Following a raucous session of Egypt's parliament Monday, a group of MPs have begun a sit-in outside the parliament building and have vowed to begin a hunger strike Tuesday unless police forces cease their assaults on protesters near the Ministry of Interior in downtown Cairo.
The MPs were angered by allegations made in parliament that protesters were "thugs" and "US agents" and that security forces had not used birdshot during the fighting.
At least ten people have died in Cairo since Thursday during anti-police protests. Demonstrators took to the streets following Port Said's football disaster, which left 74 dead Wednesday evening. The passive response of security forces during the stadium invasion and subsequent violence has drawn heavy criticism and anger by protesters and politicians alike. In Suez, five protesters were also killed in bloody clashes with police and security forices.
The five MPs taking part in the sit-in are: Ziad El-Eleimy (Egyptian Bloc), Mohamed Shabana (Revolution Continues), Hamdy El-Fakharani (Democratic Front), Attef Magawry (Tagammu Party) and Naser El-Din El-Zoghaby (Socialist Popular Alliance Party).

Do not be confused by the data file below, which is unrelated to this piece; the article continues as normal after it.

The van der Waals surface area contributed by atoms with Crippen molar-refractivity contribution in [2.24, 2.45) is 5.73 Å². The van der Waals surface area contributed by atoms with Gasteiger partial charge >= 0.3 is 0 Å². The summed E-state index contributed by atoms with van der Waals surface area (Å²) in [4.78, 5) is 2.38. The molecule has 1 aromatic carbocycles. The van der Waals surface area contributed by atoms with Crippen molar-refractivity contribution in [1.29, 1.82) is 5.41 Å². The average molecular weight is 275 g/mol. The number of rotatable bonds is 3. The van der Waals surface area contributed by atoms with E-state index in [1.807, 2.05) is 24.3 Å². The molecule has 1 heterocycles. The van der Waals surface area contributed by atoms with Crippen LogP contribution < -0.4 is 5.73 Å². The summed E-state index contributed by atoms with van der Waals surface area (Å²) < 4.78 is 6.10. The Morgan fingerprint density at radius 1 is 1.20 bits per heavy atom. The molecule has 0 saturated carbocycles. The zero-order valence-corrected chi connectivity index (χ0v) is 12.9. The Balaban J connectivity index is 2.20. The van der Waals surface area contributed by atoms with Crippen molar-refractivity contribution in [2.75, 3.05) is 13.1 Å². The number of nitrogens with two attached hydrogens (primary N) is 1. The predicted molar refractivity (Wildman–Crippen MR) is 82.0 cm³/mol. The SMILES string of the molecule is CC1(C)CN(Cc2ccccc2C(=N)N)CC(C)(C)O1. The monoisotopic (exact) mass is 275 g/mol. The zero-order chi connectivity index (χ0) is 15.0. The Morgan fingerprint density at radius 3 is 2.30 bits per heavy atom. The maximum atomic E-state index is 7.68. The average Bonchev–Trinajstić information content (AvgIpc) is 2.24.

The seven additional MPs who expressed solidarity with the sit-in but are not taking part are: Amr Hamzawy (independent), Mohamed Abu Hamed (Free Egyptian Party), Ahmed Said (Free Egyptian Party), Bassem Kamel (Democratic Egyptian Party), Khaled Abdel Aziz (Tagammu Party), Mostafa El-Guindy (Revolution Continues) and Mohamed Abdel Monem El-Sawy (Hadara Party).
The 12 MPs issued a joint statement late Monday announcing their "rejection of the police's continuous use of birdshot against protesters."
Tensions in the chamber escalated when parliament's speaker, Saad El-Katatni of the Muslim Brotherhood's Freedom and Justice Party (FJP), stated that police had not used birdshot against protesters.
Minister of Interior Mohamed Ibrahim had informed him of this, he said.
One of the protesting MPs, Abu Hamed, held aloft a birdshot canister believed to have orginated from the site of the clash. The young lawyer was, however, shouted down by other MPs, mostly from the Islamic current.
The twelve MP's also called for a People's Assembly committee to oversee reform of the Ministry of Interior.
Confrontations near the interior ministry's building broke out on Thursday night, a day after the Port Said disaster.
Many Egyptians blame security forces for failing to prevent the disaster or instigating it in advance.
While claiming that police officers were also injured in the stadium violnce, the interior ministry is yet to release any official tally.